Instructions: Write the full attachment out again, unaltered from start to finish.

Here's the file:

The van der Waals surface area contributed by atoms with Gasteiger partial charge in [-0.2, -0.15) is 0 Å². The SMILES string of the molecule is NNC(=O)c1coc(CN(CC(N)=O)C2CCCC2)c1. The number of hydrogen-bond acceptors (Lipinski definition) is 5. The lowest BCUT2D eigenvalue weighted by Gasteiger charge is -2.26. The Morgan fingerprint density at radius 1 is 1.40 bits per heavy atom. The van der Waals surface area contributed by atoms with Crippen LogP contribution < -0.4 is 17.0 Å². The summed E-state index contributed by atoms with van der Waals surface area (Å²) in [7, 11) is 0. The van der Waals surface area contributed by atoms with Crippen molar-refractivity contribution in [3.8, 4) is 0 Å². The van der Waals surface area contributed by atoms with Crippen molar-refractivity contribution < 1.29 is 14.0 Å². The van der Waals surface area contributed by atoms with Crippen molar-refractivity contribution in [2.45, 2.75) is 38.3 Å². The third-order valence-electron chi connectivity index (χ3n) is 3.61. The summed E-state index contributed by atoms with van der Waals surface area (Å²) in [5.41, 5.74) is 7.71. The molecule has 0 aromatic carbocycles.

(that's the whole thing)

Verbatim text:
The van der Waals surface area contributed by atoms with Gasteiger partial charge in [-0.2, -0.15) is 0 Å². The SMILES string of the molecule is NNC(=O)c1coc(CN(CC(N)=O)C2CCCC2)c1. The number of hydrogen-bond acceptors (Lipinski definition) is 5. The lowest BCUT2D eigenvalue weighted by Gasteiger charge is -2.26. The Morgan fingerprint density at radius 1 is 1.40 bits per heavy atom. The van der Waals surface area contributed by atoms with Crippen LogP contribution < -0.4 is 17.0 Å². The summed E-state index contributed by atoms with van der Waals surface area (Å²) in [7, 11) is 0. The van der Waals surface area contributed by atoms with Crippen molar-refractivity contribution in [3.8, 4) is 0 Å². The van der Waals surface area contributed by atoms with Crippen molar-refractivity contribution < 1.29 is 14.0 Å². The van der Waals surface area contributed by atoms with Crippen molar-refractivity contribution in [2.45, 2.75) is 38.3 Å². The third-order valence-electron chi connectivity index (χ3n) is 3.61. The summed E-state index contributed by atoms with van der Waals surface area (Å²) in [5.41, 5.74) is 7.71. The molecule has 0 aromatic carbocycles.